I keep seeing versions of this MarketWatch article come across my feed. Take a quick look. It shows how difficult it is for this “middle class” family to live on $350K/year. $350,000 is approximately 4-10 years of the average teacher salary (depending on your job, region, and experience). I’ve managed to squeak by on under $350,000 a year for quite some time now.
So, I decided to help out. I trimmed a little fat. The article says this is for urban districts. Cities are more expensive. I wrote about this in A Broke Teacher’s Guide to Success. I was respectful of urban pricing when I took out my red pen:
I cut their food budget from $2129/month to $700. Unless they hired Oprah’s chef, they don’t need $2,129. And where’s that number come from, anyway?
“How much is your food budget?” No one says $2,129 or $563. It’s a round number. So, I round-numbered them down to $700 so they can still have takeout once in a while if they burn their filet mignon.
I eat for far less without suffering, and there’ve been months where I’ve skipped groceries altogether to use up unloved pantry food. I do a week or month of Iron Chef. There’s actually a whole group dedicated to people who do “Shelftember” and other shelf cooking challenges. In a normal month, I can feed the family well for about $300/month. Often less. But I eat weird and do a lot of canning and growing–stuff so non-teachery that I gave it it’s own website. Feel free to sneak over there if you’d like.
Point is, I don’t expect others to do these things, but $2000 for food? No! $700 is more than fair.
I crossed off their college savings fund and wrote “JOIN ROTC.” The military will pay for college if you serve for 4+ years. That was kind of a jerk move on my part though. I should put that line item back in. Saving for college is smart.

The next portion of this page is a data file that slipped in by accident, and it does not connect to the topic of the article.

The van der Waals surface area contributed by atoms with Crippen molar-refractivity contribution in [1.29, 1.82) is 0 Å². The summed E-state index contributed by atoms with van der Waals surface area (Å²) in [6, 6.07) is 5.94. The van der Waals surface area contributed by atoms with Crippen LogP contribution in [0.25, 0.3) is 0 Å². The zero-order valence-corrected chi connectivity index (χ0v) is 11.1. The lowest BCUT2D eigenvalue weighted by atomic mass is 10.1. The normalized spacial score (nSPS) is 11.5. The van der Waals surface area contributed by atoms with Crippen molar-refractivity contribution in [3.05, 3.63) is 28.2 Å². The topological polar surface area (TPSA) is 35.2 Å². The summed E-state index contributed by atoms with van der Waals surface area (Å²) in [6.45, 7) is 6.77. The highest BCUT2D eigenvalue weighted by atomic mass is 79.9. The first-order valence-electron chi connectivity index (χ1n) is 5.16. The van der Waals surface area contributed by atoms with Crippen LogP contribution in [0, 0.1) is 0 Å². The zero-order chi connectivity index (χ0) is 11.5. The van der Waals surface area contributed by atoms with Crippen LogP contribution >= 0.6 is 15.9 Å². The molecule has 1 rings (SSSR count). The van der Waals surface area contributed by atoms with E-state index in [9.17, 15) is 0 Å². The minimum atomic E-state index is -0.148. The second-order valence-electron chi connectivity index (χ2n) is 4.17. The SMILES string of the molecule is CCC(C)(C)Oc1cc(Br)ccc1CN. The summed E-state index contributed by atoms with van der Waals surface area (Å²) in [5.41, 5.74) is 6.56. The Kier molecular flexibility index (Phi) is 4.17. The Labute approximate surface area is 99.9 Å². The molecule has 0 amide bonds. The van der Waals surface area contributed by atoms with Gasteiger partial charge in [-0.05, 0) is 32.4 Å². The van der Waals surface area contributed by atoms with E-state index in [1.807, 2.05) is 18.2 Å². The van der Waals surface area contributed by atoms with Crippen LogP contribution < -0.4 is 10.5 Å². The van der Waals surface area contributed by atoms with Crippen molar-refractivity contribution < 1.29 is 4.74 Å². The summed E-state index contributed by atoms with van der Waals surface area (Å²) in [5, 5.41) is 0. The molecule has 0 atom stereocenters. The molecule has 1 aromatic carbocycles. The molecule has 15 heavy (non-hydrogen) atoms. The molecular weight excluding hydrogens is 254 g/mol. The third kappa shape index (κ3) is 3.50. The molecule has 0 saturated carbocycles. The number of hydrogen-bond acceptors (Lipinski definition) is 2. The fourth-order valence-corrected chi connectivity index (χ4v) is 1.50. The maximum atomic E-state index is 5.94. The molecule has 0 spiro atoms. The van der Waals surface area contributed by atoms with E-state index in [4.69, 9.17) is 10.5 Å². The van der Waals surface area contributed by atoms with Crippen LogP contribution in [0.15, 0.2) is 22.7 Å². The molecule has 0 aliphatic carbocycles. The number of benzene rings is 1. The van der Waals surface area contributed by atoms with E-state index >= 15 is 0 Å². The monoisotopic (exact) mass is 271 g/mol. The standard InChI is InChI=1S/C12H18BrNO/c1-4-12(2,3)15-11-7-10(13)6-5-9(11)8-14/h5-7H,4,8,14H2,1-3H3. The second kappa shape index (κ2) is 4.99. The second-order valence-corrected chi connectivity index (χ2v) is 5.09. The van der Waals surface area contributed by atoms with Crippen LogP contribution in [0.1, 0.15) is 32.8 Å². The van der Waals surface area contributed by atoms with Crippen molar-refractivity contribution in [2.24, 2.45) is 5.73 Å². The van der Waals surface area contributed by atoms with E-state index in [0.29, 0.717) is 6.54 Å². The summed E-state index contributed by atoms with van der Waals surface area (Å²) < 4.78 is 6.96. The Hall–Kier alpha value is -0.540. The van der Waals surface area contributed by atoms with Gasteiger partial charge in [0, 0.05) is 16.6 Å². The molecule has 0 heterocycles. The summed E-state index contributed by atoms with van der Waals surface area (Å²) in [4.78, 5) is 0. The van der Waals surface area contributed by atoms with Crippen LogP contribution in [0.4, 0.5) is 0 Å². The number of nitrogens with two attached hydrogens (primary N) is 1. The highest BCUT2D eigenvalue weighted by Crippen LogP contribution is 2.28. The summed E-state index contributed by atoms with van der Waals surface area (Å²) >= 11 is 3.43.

My point here was–look for creative solutions to not overspend on college. We let kids spend the equivalent of a Ferrari on college when a Subaru will do.
This family is double paying their mortgage. That’s a totally smart, a solid plan. I highly recommend this, even at the expense of cutting out other things. But, the premise of this article is that they’re “struggling to survive on $350K.” Double paying the mortgage is a luxury, not part of a “struggling middle class budget.” So, I reduced that back down to their actual mortgage payment and added $300/mo overpayment–which itself is more than most people overpay.
I’m sorry, the smallest member of the household doesn’t need more than my food budget. “Crib, pack and play, toys”–most of those things will be gifts or one-time purchases. They don’t go in a monthly budget.
If you’re teaching, chances are one of your colleagues handed down the big stuff. I got a crib, a pack and play, a bunch of clothes at my shower, and I have tons of friends who hand down nice clothes–they’re sorted in bins for when my son grows into them. Even if this family doesn’t have hand-me-down friends, this baby budget is too much. Diapers are about a third of this. I slashed this to $100/month. They might need a little more if formula feeding, especially if there’s a specialty formula need. For baby food–make it. Nobody who’s ever tasted baby food would feed it to a child. They can squash a carrot when making carrots. Squash an organic one if they must.
Clothes and car
I nearly lost my mind when they wrote (this better be for clickbait only!!) this line: “Clothes for four (Old Navy not Gucci)” and “Toyota Highlander Instead of A Range Rover.” …As if we need apologetics for driving a “normal” car?
Can I say, “Look, I saved $50K because I have a Subaru instead of a Tesla”?
In all fairness, money isn’t the reason I personally passed on the Tesla. I live in Rhode Island (“The Pothole State”). I need something solid.